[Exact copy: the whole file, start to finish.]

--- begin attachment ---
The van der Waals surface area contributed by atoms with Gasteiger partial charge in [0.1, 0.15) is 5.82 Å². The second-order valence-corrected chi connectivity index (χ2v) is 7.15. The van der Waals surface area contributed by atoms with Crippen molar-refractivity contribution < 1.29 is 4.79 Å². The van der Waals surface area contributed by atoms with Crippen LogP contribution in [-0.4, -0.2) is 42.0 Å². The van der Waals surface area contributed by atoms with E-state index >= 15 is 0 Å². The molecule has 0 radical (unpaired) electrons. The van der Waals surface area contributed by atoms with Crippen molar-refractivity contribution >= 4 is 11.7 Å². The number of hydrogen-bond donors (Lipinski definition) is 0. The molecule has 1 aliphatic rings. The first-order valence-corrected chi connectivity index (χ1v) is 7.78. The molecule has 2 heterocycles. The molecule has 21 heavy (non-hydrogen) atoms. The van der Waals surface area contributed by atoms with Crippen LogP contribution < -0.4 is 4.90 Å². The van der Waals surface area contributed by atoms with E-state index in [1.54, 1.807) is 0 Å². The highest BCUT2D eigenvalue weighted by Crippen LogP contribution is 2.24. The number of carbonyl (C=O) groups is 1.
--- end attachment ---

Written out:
The van der Waals surface area contributed by atoms with Gasteiger partial charge in [0.1, 0.15) is 5.82 Å². The second-order valence-corrected chi connectivity index (χ2v) is 7.15. The van der Waals surface area contributed by atoms with Crippen molar-refractivity contribution < 1.29 is 4.79 Å². The van der Waals surface area contributed by atoms with Crippen LogP contribution in [-0.4, -0.2) is 42.0 Å². The van der Waals surface area contributed by atoms with E-state index >= 15 is 0 Å². The molecule has 0 radical (unpaired) electrons. The van der Waals surface area contributed by atoms with Crippen molar-refractivity contribution >= 4 is 11.7 Å². The number of hydrogen-bond donors (Lipinski definition) is 0. The molecule has 1 aliphatic rings. The first-order valence-corrected chi connectivity index (χ1v) is 7.78. The molecule has 2 heterocycles. The molecule has 21 heavy (non-hydrogen) atoms. The van der Waals surface area contributed by atoms with Crippen LogP contribution < -0.4 is 4.90 Å². The van der Waals surface area contributed by atoms with E-state index in [1.54, 1.807) is 0 Å². The highest BCUT2D eigenvalue weighted by Crippen LogP contribution is 2.24. The number of carbonyl (C=O) groups is 1.